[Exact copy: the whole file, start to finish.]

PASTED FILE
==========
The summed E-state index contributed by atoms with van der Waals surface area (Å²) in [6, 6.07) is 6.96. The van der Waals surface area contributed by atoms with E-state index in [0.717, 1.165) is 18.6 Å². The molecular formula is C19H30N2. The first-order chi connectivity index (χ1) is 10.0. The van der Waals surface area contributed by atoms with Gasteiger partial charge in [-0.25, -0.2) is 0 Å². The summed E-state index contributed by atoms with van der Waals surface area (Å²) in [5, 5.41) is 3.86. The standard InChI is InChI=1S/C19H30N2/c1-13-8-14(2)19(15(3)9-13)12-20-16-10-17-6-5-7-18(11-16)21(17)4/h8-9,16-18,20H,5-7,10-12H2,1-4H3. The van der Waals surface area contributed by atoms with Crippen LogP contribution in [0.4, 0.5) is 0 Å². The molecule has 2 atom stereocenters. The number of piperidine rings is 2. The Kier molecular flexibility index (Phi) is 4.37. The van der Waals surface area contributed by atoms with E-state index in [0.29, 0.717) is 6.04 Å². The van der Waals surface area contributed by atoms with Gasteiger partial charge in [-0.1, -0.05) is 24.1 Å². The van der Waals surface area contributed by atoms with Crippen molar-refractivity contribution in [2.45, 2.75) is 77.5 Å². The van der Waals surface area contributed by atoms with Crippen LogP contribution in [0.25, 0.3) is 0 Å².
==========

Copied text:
The summed E-state index contributed by atoms with van der Waals surface area (Å²) in [6, 6.07) is 6.96. The van der Waals surface area contributed by atoms with E-state index in [0.717, 1.165) is 18.6 Å². The molecular formula is C19H30N2. The first-order chi connectivity index (χ1) is 10.0. The van der Waals surface area contributed by atoms with Gasteiger partial charge in [-0.25, -0.2) is 0 Å². The summed E-state index contributed by atoms with van der Waals surface area (Å²) in [5, 5.41) is 3.86. The standard InChI is InChI=1S/C19H30N2/c1-13-8-14(2)19(15(3)9-13)12-20-16-10-17-6-5-7-18(11-16)21(17)4/h8-9,16-18,20H,5-7,10-12H2,1-4H3. The van der Waals surface area contributed by atoms with Crippen LogP contribution in [0.4, 0.5) is 0 Å². The molecule has 2 atom stereocenters. The number of piperidine rings is 2. The Kier molecular flexibility index (Phi) is 4.37. The van der Waals surface area contributed by atoms with E-state index in [0.29, 0.717) is 6.04 Å². The van der Waals surface area contributed by atoms with Gasteiger partial charge in [-0.1, -0.05) is 24.1 Å². The van der Waals surface area contributed by atoms with Crippen molar-refractivity contribution in [2.45, 2.75) is 77.5 Å². The van der Waals surface area contributed by atoms with Crippen LogP contribution in [0.25, 0.3) is 0 Å².